**Tip:**You can also move individual results rows. To do this, click on a row and move the row up or down while holding down the mouse button. This technique also works for multiple rows selected at the same time.

Column widths can be adjusted with the mouse, and their position can be changed by clicking the column header then dragging them to the desired location with the mouse.

### Delete Rows (Variables)

The results table is interactive and one or more rows (variables) can be removed. Right-click a row and select Delete. You can also select multiple rows to delete by holding down the Ctrl/cmd key. When a variable is deleted from the table the table will not be recalculated, even if the Exclude cases listwise option was selected and the number of the valid values would change.

**Tip:**Columns can be hidden from the table, by right-clicking on the column header and selecting the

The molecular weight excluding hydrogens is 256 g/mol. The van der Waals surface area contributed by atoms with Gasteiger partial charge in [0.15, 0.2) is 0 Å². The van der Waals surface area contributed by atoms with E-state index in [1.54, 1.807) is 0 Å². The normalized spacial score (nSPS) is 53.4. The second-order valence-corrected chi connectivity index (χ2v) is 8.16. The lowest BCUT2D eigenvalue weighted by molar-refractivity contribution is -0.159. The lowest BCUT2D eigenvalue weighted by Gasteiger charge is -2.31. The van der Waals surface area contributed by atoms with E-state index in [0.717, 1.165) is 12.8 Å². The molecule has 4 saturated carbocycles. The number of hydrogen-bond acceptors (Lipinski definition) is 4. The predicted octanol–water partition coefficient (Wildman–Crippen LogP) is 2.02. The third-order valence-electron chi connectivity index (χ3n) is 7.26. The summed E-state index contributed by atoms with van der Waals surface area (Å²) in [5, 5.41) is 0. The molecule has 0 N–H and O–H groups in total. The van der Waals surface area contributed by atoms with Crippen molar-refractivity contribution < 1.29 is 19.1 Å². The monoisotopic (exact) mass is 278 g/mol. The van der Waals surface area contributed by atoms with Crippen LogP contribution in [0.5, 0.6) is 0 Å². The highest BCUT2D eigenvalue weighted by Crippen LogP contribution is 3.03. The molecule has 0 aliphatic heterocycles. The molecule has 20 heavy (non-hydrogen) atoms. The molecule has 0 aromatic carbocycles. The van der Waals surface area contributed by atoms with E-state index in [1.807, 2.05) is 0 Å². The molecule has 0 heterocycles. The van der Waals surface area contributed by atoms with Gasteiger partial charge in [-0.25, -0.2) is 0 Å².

**Hide column**option. The next time the function is called up, the column will automatically be displayed.

## Transfer results table to the Output Viewer

Once the tables have been created and adapted according to your needs, they can be transferred to the Output Viewer by clicking the **Insert into Output Viewer ** icon, which allows the tables to later be exported along with other results.

**Tip:**Upon transfer, modifications to column width will be maintained.

## Export and print results table

Several options for exporting and printing the currently displayed results table are available using the following symbols:

**Copy to clipboard** – copies the entire table or selection to the clipboard, for example in order to paste it directly into Word.

**Print** – starts the print process and displays a print preview, in which the settings such as margins, orientation, headers and footers can be applied.

**Export **– exports the table in Excel format, website (HTML) format or RTF format for Word and other word processing programs.

## Display results as a box plot or histogram